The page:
Translated, Wendelken’s comments appear to confirm Jackson’s premise, that the change in regulation to what seemed to be a “clearer” fomulation may result in students having to redo their 2,000 hours of clinical training with patients, creating a clear barrier of bureaucratic red tape.

PROVIDENCE – I am currently a graduate student at Rhode Island College. I am pursuing my Certificate of Graduate Studies in Advanced Counseling. In 2012, I graduated with my Master’s in Counseling from the University of North Dakota; I graduated with my Master’s in Public Health in 2014 from the University of North Dakota.

At the time of my graduation in 2012, each state had different requirements for masters in counseling program credits. I graduated from my masters in counseling program with 43 credits.

I moved to Rhode Island the end of 2014. I am a single mom, was a former teen mom, and wanted to offer my daughter something more than North Dakota had to offer.

I chose Rhode Island because it is a beautiful state, by the ocean, affordable compared to other parts of the coast, and I had a few job offers. My daughter went to Nathan Bishop for the rest of 7th and 8th grade and luckily got into Classical High School and is currently a 10th-grader.

When I moved to Rhode Island, I decided to become a Licensed Mental Health Counselor, or LMHC. So I applied, got accepted, and enrolled in the Certificate of Graduate Study Advanced Counseling program at RIC.

I am currently taking the second semester of the Advanced Internship class. I will take my final 3 credits this summer and have my 2,000 hours (post Master’s degree, not post 60 credits].

I plan on opening my own practice after becoming licensed and try to fill in the gaps of care related to eating disorders, depression, and anxiety in Rhode Island, as well as working with vulnerable populations such as undocumented people, LGBTQ populations, and low-income. I am also a birth doula and want to integrate that work into my practice.

Currently I am interning at Gateway Healthcare as an in-home clinician. I work on the early childhood team and work with families with children with behavioral issues such as ADHD, PTSD, anxiety, depression, and more.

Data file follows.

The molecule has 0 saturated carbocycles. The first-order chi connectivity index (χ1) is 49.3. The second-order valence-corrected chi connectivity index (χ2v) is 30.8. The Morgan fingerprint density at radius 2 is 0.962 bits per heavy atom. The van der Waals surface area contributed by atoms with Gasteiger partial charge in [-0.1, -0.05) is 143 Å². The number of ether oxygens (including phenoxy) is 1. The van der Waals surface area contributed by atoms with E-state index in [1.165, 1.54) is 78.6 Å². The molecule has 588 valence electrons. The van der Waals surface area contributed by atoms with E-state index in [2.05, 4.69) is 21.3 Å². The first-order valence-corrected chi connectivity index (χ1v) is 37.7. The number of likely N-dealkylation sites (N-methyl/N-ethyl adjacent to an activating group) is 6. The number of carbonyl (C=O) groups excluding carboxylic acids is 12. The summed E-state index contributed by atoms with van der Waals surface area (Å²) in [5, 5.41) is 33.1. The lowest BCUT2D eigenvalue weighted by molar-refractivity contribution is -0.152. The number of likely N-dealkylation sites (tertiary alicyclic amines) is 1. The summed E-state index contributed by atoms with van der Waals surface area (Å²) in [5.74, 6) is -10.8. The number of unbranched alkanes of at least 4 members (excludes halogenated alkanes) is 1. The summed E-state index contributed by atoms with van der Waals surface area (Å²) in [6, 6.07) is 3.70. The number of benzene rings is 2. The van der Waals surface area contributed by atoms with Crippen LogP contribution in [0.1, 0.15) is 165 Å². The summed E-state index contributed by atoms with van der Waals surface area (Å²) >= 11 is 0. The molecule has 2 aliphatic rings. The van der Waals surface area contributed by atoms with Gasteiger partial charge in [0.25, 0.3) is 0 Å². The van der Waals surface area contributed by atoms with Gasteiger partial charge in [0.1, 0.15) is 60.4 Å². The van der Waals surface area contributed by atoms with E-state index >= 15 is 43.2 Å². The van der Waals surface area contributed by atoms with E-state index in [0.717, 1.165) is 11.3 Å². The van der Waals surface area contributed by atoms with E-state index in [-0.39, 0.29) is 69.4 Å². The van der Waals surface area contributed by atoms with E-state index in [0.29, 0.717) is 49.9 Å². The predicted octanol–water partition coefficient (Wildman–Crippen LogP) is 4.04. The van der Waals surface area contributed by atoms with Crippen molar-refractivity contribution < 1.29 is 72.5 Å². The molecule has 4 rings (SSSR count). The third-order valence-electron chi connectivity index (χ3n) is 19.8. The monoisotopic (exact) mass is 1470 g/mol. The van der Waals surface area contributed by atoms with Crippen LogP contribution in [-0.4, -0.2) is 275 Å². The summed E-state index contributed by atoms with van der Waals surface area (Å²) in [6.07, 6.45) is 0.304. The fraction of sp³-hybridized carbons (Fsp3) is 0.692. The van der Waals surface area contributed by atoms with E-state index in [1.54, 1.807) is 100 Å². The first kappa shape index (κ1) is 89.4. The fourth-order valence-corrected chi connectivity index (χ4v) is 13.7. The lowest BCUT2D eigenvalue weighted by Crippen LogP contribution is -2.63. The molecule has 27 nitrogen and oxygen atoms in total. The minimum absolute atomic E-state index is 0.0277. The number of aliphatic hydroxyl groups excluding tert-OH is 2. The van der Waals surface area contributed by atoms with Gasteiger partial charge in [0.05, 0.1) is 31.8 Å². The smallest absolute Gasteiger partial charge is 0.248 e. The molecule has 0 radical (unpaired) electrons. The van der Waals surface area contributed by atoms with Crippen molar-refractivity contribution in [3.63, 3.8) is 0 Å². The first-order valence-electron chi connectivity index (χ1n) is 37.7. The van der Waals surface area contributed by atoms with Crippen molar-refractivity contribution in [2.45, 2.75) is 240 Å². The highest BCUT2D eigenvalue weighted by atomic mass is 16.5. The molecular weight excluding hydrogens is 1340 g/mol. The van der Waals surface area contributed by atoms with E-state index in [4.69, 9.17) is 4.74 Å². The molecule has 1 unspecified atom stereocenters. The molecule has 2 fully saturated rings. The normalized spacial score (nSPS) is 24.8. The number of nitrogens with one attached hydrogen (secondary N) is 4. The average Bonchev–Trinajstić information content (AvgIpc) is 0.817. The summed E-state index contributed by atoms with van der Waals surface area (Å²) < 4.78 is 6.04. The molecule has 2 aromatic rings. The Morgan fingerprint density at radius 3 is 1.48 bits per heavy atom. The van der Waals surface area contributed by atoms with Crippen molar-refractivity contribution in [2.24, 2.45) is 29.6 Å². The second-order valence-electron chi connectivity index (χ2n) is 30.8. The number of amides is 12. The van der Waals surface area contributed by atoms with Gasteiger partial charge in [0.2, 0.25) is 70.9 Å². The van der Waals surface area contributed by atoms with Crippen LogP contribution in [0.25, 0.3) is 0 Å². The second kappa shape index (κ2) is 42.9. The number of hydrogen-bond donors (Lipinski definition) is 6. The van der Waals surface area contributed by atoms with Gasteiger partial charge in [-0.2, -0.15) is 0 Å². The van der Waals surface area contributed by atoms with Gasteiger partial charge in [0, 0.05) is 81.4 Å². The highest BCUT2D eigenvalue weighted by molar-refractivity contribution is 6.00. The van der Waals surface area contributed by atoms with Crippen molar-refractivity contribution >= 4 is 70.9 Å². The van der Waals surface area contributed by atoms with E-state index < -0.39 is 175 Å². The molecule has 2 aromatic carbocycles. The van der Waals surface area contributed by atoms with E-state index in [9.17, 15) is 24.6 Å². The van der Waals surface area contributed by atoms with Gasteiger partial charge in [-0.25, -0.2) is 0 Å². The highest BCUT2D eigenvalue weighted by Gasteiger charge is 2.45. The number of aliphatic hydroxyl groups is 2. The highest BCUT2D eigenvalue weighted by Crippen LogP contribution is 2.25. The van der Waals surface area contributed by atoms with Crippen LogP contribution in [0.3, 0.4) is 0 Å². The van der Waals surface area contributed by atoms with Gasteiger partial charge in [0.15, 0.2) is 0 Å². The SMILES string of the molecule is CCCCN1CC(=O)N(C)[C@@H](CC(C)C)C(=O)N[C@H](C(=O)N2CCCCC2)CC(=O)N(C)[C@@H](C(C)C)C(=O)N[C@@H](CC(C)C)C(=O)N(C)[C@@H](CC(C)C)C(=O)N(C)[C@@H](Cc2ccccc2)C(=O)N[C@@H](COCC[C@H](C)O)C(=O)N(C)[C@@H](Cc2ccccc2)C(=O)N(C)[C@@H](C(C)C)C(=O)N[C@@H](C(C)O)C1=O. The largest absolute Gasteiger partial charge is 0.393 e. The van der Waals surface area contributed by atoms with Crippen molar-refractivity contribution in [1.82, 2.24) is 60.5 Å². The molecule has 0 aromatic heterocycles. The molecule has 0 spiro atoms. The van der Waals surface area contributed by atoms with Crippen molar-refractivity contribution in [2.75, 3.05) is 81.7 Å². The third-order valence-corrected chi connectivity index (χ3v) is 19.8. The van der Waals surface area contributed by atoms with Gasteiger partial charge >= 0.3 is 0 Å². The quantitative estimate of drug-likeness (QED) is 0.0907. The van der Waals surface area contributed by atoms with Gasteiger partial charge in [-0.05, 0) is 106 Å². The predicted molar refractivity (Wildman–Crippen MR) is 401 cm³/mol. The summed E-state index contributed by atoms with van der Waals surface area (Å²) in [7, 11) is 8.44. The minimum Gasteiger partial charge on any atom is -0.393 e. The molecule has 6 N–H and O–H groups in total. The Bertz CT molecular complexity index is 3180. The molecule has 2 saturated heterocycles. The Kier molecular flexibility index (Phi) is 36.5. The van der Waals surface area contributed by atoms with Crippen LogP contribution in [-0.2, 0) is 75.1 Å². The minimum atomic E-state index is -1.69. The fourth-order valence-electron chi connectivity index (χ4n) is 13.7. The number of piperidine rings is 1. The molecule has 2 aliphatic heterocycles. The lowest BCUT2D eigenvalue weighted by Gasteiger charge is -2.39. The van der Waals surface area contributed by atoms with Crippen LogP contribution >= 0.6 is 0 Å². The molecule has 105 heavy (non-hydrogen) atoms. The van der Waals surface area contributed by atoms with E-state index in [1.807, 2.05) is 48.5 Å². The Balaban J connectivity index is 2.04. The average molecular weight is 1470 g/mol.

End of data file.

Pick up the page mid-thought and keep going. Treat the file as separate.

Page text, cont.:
On Friday of last week [Feb. 16], RIC was informed that the R.I. Department of Health had changed the regulations [for its 2,000 hours of clinical training with patients] from post-masters degree to post 60 credits.

This means all of us in the CGS program [and not only at RIC] will have to start over with our 2,000 hours. This means there is going to be a further lack of qualified, licensed professionals in the state of Rhode Island during a time of opioid crisis, an increase in adolescent females attempting and/or completing suicide, gun violence, and more.

This means Rhode Island could have had many new licensed professionals this year, but now the state has to wait two years for these people to become licensed.

When other states have done this, they grandfathered the people who were attending school and going by the regulations when they were accepted into various CGS programs. But Rhode Island did not offer that. This is unfair. Not only to us, as students, but also to the state of Rhode Island and the people we serve.

Further, some people have well over 2,000 hours, as they may have gotten their degrees years ago and are working later in life to become licensed. This is unfair to all of us who worked so hard to get to where we are.

I am asking that the R.I. Department of Health amend the change in the regulations to allow people to be grandfathered into the change. Not only does this help us as students and professionals but it helps tackle the mental health issues the state is facing [and the nation].

Update: As ConvergenceRI wwnt to press, the R.I. Department of Health said in an email that it was working to resolve concerns around the dhange in wording of the regulations. “Although the actual requirements for students have not changed,” spokesman Joseph Wendelkin claimed, "we recognize that the regulation is now being interpreted differently by Rhode Island College and many students, and that this new interpretation has created some concern. We are going to reach out to graduate faculty, work with them, and see whether accommodations can be made for students nearing graduation."